Blue balls

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Epididymal hypertension
Other namesSexual arousal orchialgia[1]
The phenomenon manifests itself in the form of mild discomfort around the genitals or in the lower abdomen.

Epididymal hypertension, informally referred to as blue balls for men or blue vulva for women, is a harmless but uncomfortable sensation in the genital regions during a prolonged state of sexual arousal.[2][3] It usually resolves within hours unless relieved through an orgasm.[4]

In women, it occurs in the erectile tissue and clitoris of the vulva.[3][4] In men, the phenomenon results in an uncomfortable testicular sensation.[5] Most often it describes a temporary fluid congestion in the testicles, caused by prolonged sexual arousal without ejaculation.[6][7]

The term "blue balls" is thought to have originated in the United States, first appearing in 1916.[8] Though lesser known, the equivalent of this phenomenon in women is informally referred to as "blue vulva", among other names.[4] It is not to be confused with the inability to orgasm or the practice of edging.


The phenomenon is sometimes associated with men who are experiencing and practicing delayed, multiple,[9] or inhibited ejaculation.[10] There is scant information on the phenomenon in scientific literature.[11] Little formal data exists regarding the condition. The treatment is sexual release, or perhaps straining to move a very heavy object—in essence doing a Valsalva maneuver.[12]


The cause of epididymal hypertension is a large amount of blood circulation to the genital area. In specifically the penis and testicles, without the release of tension associated with orgasm and ejaculation. When a large amount of blood flows to the genital region, the penis becomes erect and the testicles also experience increased blood flow and swelling.[3] In the vulva the erecticle tissue increases in blood flow, causing them to expand. When a person reaches orgasm, the tissue shrinks back to its initial size, as most of the blood leaves. When this does not occur it can cause mild discomfort.[4]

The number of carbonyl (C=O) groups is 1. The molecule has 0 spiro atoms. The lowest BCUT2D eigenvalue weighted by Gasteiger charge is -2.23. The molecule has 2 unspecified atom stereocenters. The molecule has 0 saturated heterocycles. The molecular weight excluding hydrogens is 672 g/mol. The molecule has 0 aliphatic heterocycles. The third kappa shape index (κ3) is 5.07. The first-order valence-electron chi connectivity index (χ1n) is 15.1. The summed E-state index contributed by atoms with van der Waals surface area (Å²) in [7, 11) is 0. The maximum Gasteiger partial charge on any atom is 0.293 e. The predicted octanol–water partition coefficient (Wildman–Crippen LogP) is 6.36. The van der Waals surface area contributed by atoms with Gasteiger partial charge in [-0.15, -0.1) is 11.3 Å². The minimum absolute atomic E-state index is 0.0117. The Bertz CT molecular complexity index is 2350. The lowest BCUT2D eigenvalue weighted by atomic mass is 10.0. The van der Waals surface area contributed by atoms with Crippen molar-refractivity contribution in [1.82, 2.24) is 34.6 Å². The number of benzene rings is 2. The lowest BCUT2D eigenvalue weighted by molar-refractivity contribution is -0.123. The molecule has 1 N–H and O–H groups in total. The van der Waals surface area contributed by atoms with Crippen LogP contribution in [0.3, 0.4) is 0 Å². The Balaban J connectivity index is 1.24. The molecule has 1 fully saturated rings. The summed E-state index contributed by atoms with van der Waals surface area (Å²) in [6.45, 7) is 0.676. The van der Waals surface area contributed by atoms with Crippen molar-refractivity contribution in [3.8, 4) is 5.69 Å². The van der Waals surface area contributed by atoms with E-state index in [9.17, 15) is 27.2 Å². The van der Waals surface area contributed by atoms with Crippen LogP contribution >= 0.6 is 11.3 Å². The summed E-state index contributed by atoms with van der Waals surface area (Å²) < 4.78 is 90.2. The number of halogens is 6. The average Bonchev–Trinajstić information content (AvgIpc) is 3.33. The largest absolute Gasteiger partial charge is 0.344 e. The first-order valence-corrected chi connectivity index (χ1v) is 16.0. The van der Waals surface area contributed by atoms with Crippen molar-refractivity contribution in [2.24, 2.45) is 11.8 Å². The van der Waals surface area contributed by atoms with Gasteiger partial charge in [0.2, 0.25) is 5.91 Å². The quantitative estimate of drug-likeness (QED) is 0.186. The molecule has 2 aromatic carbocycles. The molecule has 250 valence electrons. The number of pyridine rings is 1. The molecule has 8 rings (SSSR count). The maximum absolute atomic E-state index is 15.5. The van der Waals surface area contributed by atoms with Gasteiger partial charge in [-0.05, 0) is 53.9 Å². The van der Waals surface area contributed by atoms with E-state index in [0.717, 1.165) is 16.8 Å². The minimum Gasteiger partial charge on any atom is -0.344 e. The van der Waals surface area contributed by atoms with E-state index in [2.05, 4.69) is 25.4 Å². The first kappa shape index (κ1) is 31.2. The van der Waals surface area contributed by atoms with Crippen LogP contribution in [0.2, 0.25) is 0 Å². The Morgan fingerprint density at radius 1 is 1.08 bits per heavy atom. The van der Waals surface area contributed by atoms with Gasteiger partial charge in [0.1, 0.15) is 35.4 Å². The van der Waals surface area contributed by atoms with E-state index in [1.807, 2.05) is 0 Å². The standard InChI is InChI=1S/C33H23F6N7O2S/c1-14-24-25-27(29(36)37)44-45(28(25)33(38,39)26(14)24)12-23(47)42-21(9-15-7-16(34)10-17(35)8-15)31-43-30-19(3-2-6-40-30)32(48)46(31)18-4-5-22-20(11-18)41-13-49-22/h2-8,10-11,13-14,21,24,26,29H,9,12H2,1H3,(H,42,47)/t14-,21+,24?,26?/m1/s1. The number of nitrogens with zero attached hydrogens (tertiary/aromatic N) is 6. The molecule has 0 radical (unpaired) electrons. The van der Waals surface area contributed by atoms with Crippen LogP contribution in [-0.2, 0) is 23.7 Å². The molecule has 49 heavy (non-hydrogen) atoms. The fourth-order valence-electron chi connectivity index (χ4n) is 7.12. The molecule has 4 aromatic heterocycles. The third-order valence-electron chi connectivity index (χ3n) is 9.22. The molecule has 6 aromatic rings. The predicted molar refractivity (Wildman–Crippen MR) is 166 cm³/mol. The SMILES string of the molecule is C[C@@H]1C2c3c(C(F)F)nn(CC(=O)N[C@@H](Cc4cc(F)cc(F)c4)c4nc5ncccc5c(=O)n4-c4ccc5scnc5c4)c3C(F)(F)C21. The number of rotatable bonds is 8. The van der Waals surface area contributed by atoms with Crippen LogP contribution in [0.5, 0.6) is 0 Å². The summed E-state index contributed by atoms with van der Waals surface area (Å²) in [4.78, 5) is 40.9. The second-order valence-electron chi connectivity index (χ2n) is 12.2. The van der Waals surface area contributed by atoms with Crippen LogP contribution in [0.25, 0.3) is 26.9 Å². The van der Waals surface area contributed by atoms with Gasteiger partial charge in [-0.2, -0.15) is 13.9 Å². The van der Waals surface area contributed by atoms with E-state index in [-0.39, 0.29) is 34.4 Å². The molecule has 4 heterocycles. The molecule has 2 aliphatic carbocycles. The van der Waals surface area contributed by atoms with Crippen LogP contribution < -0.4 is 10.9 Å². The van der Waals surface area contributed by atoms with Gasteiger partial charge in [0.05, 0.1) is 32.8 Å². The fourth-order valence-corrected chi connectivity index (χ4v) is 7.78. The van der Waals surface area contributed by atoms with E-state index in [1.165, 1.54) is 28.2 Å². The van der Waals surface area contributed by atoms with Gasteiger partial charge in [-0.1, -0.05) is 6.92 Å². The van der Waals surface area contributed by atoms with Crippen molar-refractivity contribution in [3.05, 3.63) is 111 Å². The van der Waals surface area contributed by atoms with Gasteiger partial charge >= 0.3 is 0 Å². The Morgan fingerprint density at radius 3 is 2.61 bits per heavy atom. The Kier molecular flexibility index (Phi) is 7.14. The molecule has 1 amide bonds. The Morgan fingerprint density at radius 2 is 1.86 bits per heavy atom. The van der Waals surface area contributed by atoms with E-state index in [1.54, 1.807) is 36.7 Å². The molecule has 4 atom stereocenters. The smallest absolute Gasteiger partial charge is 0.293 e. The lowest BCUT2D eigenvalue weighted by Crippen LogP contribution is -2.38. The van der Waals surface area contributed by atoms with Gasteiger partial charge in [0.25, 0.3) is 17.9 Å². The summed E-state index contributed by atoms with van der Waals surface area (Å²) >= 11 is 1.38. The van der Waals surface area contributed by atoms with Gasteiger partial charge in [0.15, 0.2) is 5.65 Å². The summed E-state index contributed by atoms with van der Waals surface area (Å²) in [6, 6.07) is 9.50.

The following indications and symptoms may be experienced by both sexes:[4]

  • heaviness
  • aching
  • discomfort or mild pain

See also[edit]


  1. ^ Wiener, SL (1990). "Testicular Pain". In Walker, HK; Hall, WD; Hurst, JW (eds.). Clinical Methods: The History, Physical, and Laboratory Examinations (3rd ed.). Boston: Butterworths. PMID 21250139.
  2. ^ Fergusson, Rosalind; Eric Partridge; Paul Beale (December 1993). Shorter Slang Dictionary. Routledge. p. 21. ISBN 978-0-415-08866-4.
  3. ^ a b c "Is Blue Balls Real?". Cleveland Clinic. 18 January 2023. Retrieved 28 November 2023.
  4. ^ a b c d e Bhattacharya, Mallika. "What Is Blue Vulva Syndrome?". WebMD. Retrieved 28 November 2023.
  5. ^ Byrne, Lauren N.; Meacham, Randall B. (2006). "Management of Post-Ejaculatory Perineal Pain". Journal of Andrology. 27 (6): 710–711. doi:10.2164/jandrol.106.001370. ISSN 1939-4640. PMID 17079745.
  6. ^ Yazmajian, Richard V. (1967). "The Influence of Testicular Sensory Stimuli on the Dream". Journal of the American Psychoanalytic Association. 15 (1): 83–98. doi:10.1177/000306516701500103. PMID 6032147. S2CID 7093435.
  7. ^ Glenn, Jules (1969). "Testicular and Scrotal Masturbation". International Journal of Psycho-Analysis. 50 (3): 353–362. PMID 5387383.
  8. ^ Dalzell, Tom; Victor, Terry (December 2007). Sex Slang. Routledge. p. 16. ISBN 978-0-415-37180-3.
  9. ^ Parnham, Arie; Serefoglu, Ege Can (August 2016). "Retrograde ejaculation, painful ejaculation and hematospermia". Translational Andrology and Urology. 5 (4): 592–601. doi:10.21037/tau.2016.06.05. ISSN 2223-4691. PMC 5002007. PMID 27652230.
  10. ^ Perelman, Michael A. (2001). "Integrating Sildenafil and Sex Therapy: Unconsummated Marriage Secondary to Erectile Dysfunction and Retarded Ejaculation". Journal of Sex Education and Therapy. 26 (1): 13–21. doi:10.1080/01614576.2001.11074377. S2CID 141603559.
  11. ^ Komisaruk, Barry R.; Beverly Whipple; Sara Nasserzadeh; Carlos Beyer-Flores (November 2009). The Orgasm Answer Guide. The Johns Hopkins University Press. p. 70. ISBN 978-0-8018-9396-4.
  12. ^ Chalett, J.M.; Nerenberg, L.T. (2000). "'Blue Balls': A Diagnostic Consideration in Testiculoscrotal Pain in Young Adults: A Case Report and Discussion". Pediatrics. 106 (4): 843. doi:10.1542/peds.106.4.843. PMID 11015532. S2CID 36966128.

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